• You’re the only one on your team.
  • The Internet is the means. You create the end.

Quotes on writing

Denis Johnson put out a list of quotes on writing – here is the free PDF. I’ll let you discover your favourites on your own.

What I wrote

Here’s an article I wrote for Sellerant: Automating the Process of Moving a Prospect Through a Marketing Funnel.

And here’s a blog post I wrote two years ago – Three steps to get referrals.

What I read

I just finished reading The Perks of Being a Wallflower by Stephen Chbosky. I had never seen the movie, other than some trailers, so I wasn’t sure what to expect. It was a great read with a pretty shocking reveal. I’m not a fan of diary / letter format books, but I liked it quite a bit. I’m definitely going to check out the movie to see how it translates to the screen.

What I watched

My family and I watched the movie The Greatest Showman with Hugh Jackman, Michelle Williams and Zac Efron. We all liked it – the songs were extremely catchy, the cinematography was beautiful, and the performances were great.

What I listened to

I recently joined Clubhouse. It’s interesting, as there are some great rooms on writing and marketing. There are also a lot of rooms of no interest, but that’s no different than most networking events, seminars, and parties I would not attend or be invited to. Based on what I’ve heard, seen, and read, some people have really jumped into Clubhouse as a strategy to grow their business. It’s like any other tool or app – success depends on how you use it. If you’re on there, come find me – @davidgargaro.

I also have some invites, so if you have an iPhone, the first email I get will receive an invite. That will show you actually read this far, which is pretty impressive.


Thanks for reading. If you liked what I wrote or think someone else would enjoy it, then please share it. And if you want to reach out, my email is contact@davidgargaro.com.

David

Following up with clients, sending a short email, starting a newsletter, and more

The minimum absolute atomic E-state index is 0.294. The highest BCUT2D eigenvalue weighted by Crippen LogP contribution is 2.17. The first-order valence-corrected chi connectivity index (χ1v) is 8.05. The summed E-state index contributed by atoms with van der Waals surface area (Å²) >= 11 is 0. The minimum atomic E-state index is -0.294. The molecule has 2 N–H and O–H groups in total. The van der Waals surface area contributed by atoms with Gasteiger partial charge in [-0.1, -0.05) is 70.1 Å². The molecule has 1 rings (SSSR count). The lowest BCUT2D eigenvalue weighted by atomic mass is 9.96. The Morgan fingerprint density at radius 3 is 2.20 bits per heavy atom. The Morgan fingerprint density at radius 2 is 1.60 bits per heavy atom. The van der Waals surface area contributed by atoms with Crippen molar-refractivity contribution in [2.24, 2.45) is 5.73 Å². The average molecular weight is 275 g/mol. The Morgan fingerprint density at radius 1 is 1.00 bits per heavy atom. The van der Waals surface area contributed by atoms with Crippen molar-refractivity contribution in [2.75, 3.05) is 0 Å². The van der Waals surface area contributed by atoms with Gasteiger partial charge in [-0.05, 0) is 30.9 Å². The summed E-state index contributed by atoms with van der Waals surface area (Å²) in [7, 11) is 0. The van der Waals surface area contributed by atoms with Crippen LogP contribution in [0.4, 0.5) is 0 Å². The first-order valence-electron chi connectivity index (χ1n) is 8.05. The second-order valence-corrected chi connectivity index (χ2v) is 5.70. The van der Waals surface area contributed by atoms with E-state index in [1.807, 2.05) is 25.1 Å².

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Welcome to another Monday in February. Sometimes, a setback is a great way to move forward.

Here are a few things I’d like to share from The Editor’s Desk.

Following up with content marketing clients

I’ve written blog posts on following up with clients here and here. It’s important to stay in touch so clients know you are invested in working with them, and it keeps your name top of mind. Jennifer Goforth Gregory with The Content Marketing Writer wrote a great post on five unique ways to follow up with content marketing clients. She suggests doing the following:

  • Compliment the client about something client or editor has done recently (I’ve used this technique)
  • Send a link to a relevant article (I’ve done this as well)
  • Provide a thoughtful comment on their blog post or social media page (do this repeatedly for greater impact)
  • Follow up on an event mentioned by the client (Who is going to events these days?)
  • Engage with the company on social media (a good strategy at all times)

The nine-word email marketing strategy

I will occasionally send cold emails and letters of introduction as a prospecting strategy – it works better than you think. The key is to write targeted emails to the right people with the right message at the right time – simple, right? Jessica Lunk at Benchmark One wrote a great article on implementing a nine-word email as part of your marketing strategy. The concept comes from Dean Jackson and uses a very simple formula:

  • Subject line: First name
  • Body: Question that addresses customer pain point (e.g., Are you still looking for help with creating new content?)

That’s the whole email. If you get a response, you know they’re interested.

Reasons to start a newsletter

I’m a fan of reading newsletters, as they provide useful content that I enjoy. They also showcase some great writing with personality. Britany Robinson at The Write Life wrote a post on why you should start a newsletter. Her reasons include:

  • It’s easy to start (relatively speaking)
  • It forces you to create a writing routine (so true)
  • It’s a home for your voice (you write what you want)
  • You build credibility (absolutely)
  • Nobody can take it away from you (only you can do that)
  • You can monetize it if you want to (true, but the other reasons are more important to me)

Adding personality to digital content

Nick DiLallo published an article at UX Collective on writing digital products with personality. If you’re involved in UX writing at all, these are some great tips for writing more effective and interesting copy. His suggestions include:

  • Build a brand voice from the start
  • Consider how you use vocabulary 
  • Look for small moments
  • Begin with clarity

Process goals, performance goals, and outcome goals